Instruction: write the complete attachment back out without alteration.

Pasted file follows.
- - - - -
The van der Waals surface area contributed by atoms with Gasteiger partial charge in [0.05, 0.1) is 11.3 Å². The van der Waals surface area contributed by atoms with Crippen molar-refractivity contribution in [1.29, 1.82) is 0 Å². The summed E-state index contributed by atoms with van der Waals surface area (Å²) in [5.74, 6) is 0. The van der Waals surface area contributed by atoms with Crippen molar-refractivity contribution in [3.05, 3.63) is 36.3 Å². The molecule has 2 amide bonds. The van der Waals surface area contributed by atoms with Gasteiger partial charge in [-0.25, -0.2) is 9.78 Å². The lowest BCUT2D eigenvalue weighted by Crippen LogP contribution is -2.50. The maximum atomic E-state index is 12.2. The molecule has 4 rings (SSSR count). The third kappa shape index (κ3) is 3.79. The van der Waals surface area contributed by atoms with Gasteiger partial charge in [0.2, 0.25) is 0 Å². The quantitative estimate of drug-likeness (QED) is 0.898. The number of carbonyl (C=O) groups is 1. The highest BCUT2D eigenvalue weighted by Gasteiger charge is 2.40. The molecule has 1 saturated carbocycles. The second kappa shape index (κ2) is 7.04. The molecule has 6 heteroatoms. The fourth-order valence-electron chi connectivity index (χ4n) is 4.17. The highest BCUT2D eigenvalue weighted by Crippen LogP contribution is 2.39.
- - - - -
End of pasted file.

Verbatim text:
The van der Waals surface area contributed by atoms with Gasteiger partial charge in [0.05, 0.1) is 11.3 Å². The van der Waals surface area contributed by atoms with Crippen molar-refractivity contribution in [1.29, 1.82) is 0 Å². The summed E-state index contributed by atoms with van der Waals surface area (Å²) in [5.74, 6) is 0. The van der Waals surface area contributed by atoms with Crippen molar-refractivity contribution in [3.05, 3.63) is 36.3 Å². The molecule has 2 amide bonds. The van der Waals surface area contributed by atoms with Gasteiger partial charge in [-0.25, -0.2) is 9.78 Å². The lowest BCUT2D eigenvalue weighted by Crippen LogP contribution is -2.50. The maximum atomic E-state index is 12.2. The molecule has 4 rings (SSSR count). The third kappa shape index (κ3) is 3.79. The van der Waals surface area contributed by atoms with Gasteiger partial charge in [0.2, 0.25) is 0 Å². The quantitative estimate of drug-likeness (QED) is 0.898. The number of carbonyl (C=O) groups is 1. The highest BCUT2D eigenvalue weighted by Gasteiger charge is 2.40. The molecule has 1 saturated carbocycles. The second kappa shape index (κ2) is 7.04. The molecule has 6 heteroatoms. The fourth-order valence-electron chi connectivity index (χ4n) is 4.17. The highest BCUT2D eigenvalue weighted by Crippen LogP contribution is 2.39.